Meanwhile, my blog is open to guests. Please let me know what week you’d like and whether you’d like to blog on a topic or answer my interview questions. See you on the authors’ loops when I return home.

And don't forget: Rock Bound is still available at Red Rose Publishing! http://tinyurl.com/buyrockbound.

Monday, June 08, 2009


Hi! I’ve decided to open my blog to other writers so they can tell us something about their processes and what they’re working on, as well as about the books they have out now or are about to launch. Therefore, I’m delighted to turn the blog over to Delilah K. Stephans.

RIW: Tell us about yourself, your family, where you live…

DKS: I live in Mobile, Alabama. Except for Hurricane season it’s a great place to live – we have a couple of cold days in the winter but I hate cold so it works for me. I’m a boring person really. I stay at home taking care of my disabled husband and elderly father and writing, of course.

RIW: How many hours a day do you spend writing?

DKS: It varies – some days I write almost six hours, some days zero. It depends on what is going on and how motivated I am. But, I make it a point to do something related to writing for an hour every day. Sometimes that means reading a book on writing.

RIW: What is the best thing about being a writer?

DKS: I’ve always written. I think writing is a compulsion, you either have the desire to write or you don’t. The best thing about being a writer is sharing the stories that you’ve created.

RIW: Has your life changed since you became a writer?

DKS: According to my husband I spend more time online now and more money on books. Mostly I’ve made some wonderful new friends that have the same compulsion.

RIW: Who are your favorite authors?

DKS: Oh there are so many! Sherrilyn Kenyon I love her Dark Hunter series and the fact that she is not a plotter, but her books are woven together in that world so well. Angela Knight who always manages to have some twist I didn’t expect in her books. Alexis Morgan who has become a friend and managed to write the best first kiss I’ve ever read – I hold every first kiss between my couples up against that one and haven’t surpassed her yet. Sandra Hill she always makes me laugh. Jeaniene Frost who has a remarkable talent for writing in first person. Others are Kresley Cole, Lora Leigh, Lucy Monroe, Kerrelyn Sparks, Christine Warren, Nalini Singh, Kathy Reichs and I’ve just discovered Douglas Preston and Lincoln Child’s Pendergast mystery series.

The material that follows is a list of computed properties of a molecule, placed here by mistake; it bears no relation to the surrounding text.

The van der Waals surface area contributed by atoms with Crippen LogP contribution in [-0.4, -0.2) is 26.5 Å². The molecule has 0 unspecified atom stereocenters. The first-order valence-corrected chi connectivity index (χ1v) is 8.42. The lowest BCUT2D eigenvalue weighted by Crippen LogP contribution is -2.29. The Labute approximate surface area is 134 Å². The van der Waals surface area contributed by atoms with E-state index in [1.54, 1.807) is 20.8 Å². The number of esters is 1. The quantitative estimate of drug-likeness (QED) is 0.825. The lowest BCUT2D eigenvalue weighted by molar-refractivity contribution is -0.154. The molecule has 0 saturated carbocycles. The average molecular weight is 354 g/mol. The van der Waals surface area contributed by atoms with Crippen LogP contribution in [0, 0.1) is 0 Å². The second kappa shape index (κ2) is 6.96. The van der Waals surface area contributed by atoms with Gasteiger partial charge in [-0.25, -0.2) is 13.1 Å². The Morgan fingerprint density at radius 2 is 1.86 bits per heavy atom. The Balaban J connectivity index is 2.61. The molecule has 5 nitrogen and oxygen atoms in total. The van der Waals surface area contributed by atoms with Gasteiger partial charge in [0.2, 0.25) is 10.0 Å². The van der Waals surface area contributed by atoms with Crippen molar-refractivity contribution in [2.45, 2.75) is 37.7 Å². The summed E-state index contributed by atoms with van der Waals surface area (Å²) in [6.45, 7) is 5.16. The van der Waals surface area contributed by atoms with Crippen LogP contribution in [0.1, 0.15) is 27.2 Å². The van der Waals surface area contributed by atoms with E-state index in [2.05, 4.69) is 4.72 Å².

RIW: Who are your favorite characters among the books you’ve written?

DKS: Well having only two books contracted – my favorites are Sarah from Sarah’s Story who is a very spunky heroine. From my second book, Black Velvet – the hero took my heart from the moment he strolled in and said hi. Jett has to be the most stubborn, foul mouthed and honorable hero I’ve written. But what can I say – I like the bad boys with good hearts.

RIW: What makes a good book?

DKS: That is such a hard question to answer. Each reader brings something to the experience of reading a book. In a romance I’m looking for a book that makes me care if the characters get together. In a mystery I’m looking for a book that makes me think, but I despise mysteries where I figure out the who long before the detective.

RIW: How does reader feedback matter to you?

DKS: Reader feedback is the life’s blood of an author. Good or bad reader feedback makes a writer continue to grow and challenge themselves.

RIW: How do you celebrate the mile-markers of publishing?

RIW: Signing the contract!

DKS: The day I got word I was being offered a contract, my husband and I were checking out of a Biloxi, MS casino. He’d been offered a free room, so we took it. I was standing next to him when I decided to check if I’d gotten any messages from the hospital about Dad – nothing serious but he has multiple health issues and the doctors don’t take chances – and saw I had a voice mail. I stepped away from the counter and listened. I squealed! Got a bunch of strange looks but didn’t care.

RIW: Finishing Edits
DKS: I slumped back in my chair and relaxed. I had always thought finishing the book was hard – then I had edits. Not that I don’t love edits – I do! It gives me a chance to fix things that I see after I submit – but sometimes trying to find the right word to put somewhere – is painful.

RIW: Going over the ARC or galleys
DKS: That was a surreal moment. Looking at the final PDF file and knowing THIS is what is going to readers. I don’t really remember celebrating – just a lot of painful smiles. You know when you are smiling so wide your cheeks hurt?

RIW: Release Day!

DKS: I went a little crazy! The night before I couldn’t get to sleep until around 4AM . I was truly worse than a kid at Christmas. I guest blogged at 4 different sites – luckily I could write those in advance and send them in – I just had to visit each one and comment. Checked the Best Sellers list every five minutes – until lack of sleep caught up. When I came back from a two hour nap – I was on that list!